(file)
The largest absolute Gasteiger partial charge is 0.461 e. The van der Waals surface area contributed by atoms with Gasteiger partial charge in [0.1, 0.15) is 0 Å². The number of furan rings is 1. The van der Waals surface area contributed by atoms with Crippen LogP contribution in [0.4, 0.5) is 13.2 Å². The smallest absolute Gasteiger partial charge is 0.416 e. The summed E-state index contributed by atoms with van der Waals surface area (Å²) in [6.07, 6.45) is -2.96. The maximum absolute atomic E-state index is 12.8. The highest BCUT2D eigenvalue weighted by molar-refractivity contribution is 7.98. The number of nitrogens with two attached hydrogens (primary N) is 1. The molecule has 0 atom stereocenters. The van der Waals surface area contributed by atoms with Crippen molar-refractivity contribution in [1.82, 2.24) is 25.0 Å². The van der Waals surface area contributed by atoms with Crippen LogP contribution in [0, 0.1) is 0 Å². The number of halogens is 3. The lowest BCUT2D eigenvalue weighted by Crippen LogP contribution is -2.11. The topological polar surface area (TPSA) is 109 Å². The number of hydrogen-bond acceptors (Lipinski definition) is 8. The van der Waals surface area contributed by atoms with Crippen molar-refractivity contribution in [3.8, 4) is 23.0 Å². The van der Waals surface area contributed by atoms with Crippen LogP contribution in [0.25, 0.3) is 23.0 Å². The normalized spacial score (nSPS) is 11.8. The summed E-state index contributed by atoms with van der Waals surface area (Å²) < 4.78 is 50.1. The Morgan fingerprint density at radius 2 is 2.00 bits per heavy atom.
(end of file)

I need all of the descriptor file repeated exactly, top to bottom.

The largest absolute Gasteiger partial charge is 0.461 e. The van der Waals surface area contributed by atoms with Gasteiger partial charge in [0.1, 0.15) is 0 Å². The number of furan rings is 1. The van der Waals surface area contributed by atoms with Crippen LogP contribution in [0.4, 0.5) is 13.2 Å². The smallest absolute Gasteiger partial charge is 0.416 e. The summed E-state index contributed by atoms with van der Waals surface area (Å²) in [6.07, 6.45) is -2.96. The maximum absolute atomic E-state index is 12.8. The highest BCUT2D eigenvalue weighted by molar-refractivity contribution is 7.98. The number of nitrogens with two attached hydrogens (primary N) is 1. The molecule has 0 atom stereocenters. The van der Waals surface area contributed by atoms with Crippen molar-refractivity contribution in [1.82, 2.24) is 25.0 Å². The van der Waals surface area contributed by atoms with Crippen LogP contribution in [0, 0.1) is 0 Å². The number of halogens is 3. The lowest BCUT2D eigenvalue weighted by Crippen LogP contribution is -2.11. The topological polar surface area (TPSA) is 109 Å². The number of hydrogen-bond acceptors (Lipinski definition) is 8. The van der Waals surface area contributed by atoms with Crippen molar-refractivity contribution in [3.8, 4) is 23.0 Å². The van der Waals surface area contributed by atoms with Crippen LogP contribution in [0.25, 0.3) is 23.0 Å². The normalized spacial score (nSPS) is 11.8. The summed E-state index contributed by atoms with van der Waals surface area (Å²) < 4.78 is 50.1. The Morgan fingerprint density at radius 2 is 2.00 bits per heavy atom.